There are rules to how thrillers work. One of them is that you have to help your audience buy into the premise of the story. Ron Howard knows how to make a good thriller, but in “Angels and Demons” he gets strapped with Dan Brown’s story of the Catholic Church in leadership transition. This brings up lots of history and a secret society. Add to it an impossible timeline to be maintained, and you get not a thrill ride but lots of questions about how logic would override much of what the movie presents.
Tom Hanks returns as Robert Langdon, the hero of Dan Brown’s novels. Langdon calmly swims laps in a pool at Harvard when a member of the Vatican police meets him. He is told he is needed at the Vatican to help with a mystery involving the Illuminati. The pope recently died and now this secret society from the Church’s past comes seeking revenge. The story centers on the kidnapping of four cardinals who are in line to succeed as pope. The Illuminati threaten to kill a cardinal an hour. But wait, that’s not all. They also possess a vial of antimatter, which if exposed to the outside world will create a wave of destruction that will take away Vatican City and a large chunk of Rome.
All of this takes place in the course of one evening. It also goes on while the Conclave of Cardinals meets to name a new pope. This is a sacred gathering where they are locked away in St. Peter’s Basilica and are not to be disturbed or removed until the selection is completed.
Joining Langdon is Vittoria Vetra (Ayelet Zurer), a particle physicist who worked at the collider that created the antimatter. She has the expertise to nullify the threat of the exposure if she can get to it in time.
Into the mix add Camerlengo Patrick McKenna (Ewan McGregor). He is the adopted son of the recently deceased pope and also a priest. His office is to have the authority of the office of pope until a new pope is chosen. This man is passionate for the church and wants to ensure the safety of it and the people who gather in St. Peter’s Square awaiting word of the new pope. He is also an army veteran and a helicopter pilot.
The movie strains under the weight of so much narrative baggage. In any movie, especially a thriller like this, you have to suspend disbelief in order to go on the ride of the story. Here there is so much you have to swallow one almost chokes as the movie unspools before one’s eyes.
First is the whole premise of the movie. The work to find the antimatter must be completed in a window of an afternoon and evening. Robert Langdon is flown from Harvard to Vatican City in the time period. Add to that when the commander of the Swiss Guard (Stellan Skarsgard) is asked about evacuating Vatican City, he says he can do it in 15 minutes. We are told that the antimatter would take away a “good chunk of Rome” and this man can get the people to safety in 15 minutes? Plus, the Camerlengo goes into the locked conclave to lecture the cardinals on church history. As all this is going on, there is a ticking time bomb somewhere in the city that will remove it from the face of the earth. We are asked to buy into the frenzy of a search, but many in the story are so nonchalant that we cannot make sense of why all of this is going on.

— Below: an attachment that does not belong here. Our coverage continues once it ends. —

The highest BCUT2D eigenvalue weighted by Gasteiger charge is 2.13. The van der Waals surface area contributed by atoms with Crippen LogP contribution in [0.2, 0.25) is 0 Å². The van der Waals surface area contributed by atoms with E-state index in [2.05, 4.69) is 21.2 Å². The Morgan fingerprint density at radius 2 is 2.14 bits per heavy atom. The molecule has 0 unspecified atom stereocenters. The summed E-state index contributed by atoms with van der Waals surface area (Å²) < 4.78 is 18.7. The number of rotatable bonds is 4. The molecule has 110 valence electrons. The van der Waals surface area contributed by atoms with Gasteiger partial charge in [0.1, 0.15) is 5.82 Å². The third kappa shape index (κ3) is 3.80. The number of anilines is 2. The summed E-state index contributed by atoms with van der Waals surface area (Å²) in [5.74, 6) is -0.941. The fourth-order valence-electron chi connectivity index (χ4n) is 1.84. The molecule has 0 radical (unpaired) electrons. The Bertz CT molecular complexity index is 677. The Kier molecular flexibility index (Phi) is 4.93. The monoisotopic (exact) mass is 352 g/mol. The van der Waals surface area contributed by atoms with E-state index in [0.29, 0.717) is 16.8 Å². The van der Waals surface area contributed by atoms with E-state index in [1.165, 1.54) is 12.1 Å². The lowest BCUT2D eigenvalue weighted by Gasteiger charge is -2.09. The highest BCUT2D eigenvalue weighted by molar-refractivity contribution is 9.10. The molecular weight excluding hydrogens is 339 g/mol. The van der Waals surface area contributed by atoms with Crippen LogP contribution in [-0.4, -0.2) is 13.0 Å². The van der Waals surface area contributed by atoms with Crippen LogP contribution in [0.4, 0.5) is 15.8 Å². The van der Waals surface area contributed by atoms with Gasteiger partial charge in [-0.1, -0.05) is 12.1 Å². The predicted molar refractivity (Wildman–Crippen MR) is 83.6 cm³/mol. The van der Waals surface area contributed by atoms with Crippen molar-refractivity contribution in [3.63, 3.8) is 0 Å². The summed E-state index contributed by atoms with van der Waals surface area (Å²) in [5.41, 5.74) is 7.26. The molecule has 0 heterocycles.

Ron Howard makes great movies. He is a best director Oscar winner. Tom Hanks is one of our finest actors. He is a two-time best actor Oscar winner. But these two great artists need to walk away from these movies. The story has so much going on without any real logic to it that it opens itself up for easy criticism.
Thrillers work when one gets caught up in the manic energy that the story creates. This story does not create much energy, just lots of questions like, “How many Catholic priests are there that would work in a collider?” All this does is make for a mystery that is easy to see who the villain is and that takes all the fun out of the movie.
Mike Parnell is pastor of Beth Car Baptist Church in Halifax, Va.
MPAA Rating: PG-13 for scenes of violence, disturbing images and thematic material.
Director: Ron Howard
Writers: David Koepp and Akiva Goldsman, based on Dan Brown’s novel of the same name
Cast: Tom Hanks: Robert Langdon; Ayelet Zurer: Vittoria Vetra; Ewan McGregor: Camerlengo Patrick McKenna; Stellan Skarsgard: Commander Richter; Armin Mueller-Stahl: Cardinal Strauss.
The movie’s official web site is here.
Michael Parnell is pastor of Temple Baptist Church in Raleigh, North Carolina. He is married and has two boys. His love is for movies, and he can be found in a theater most Fridays.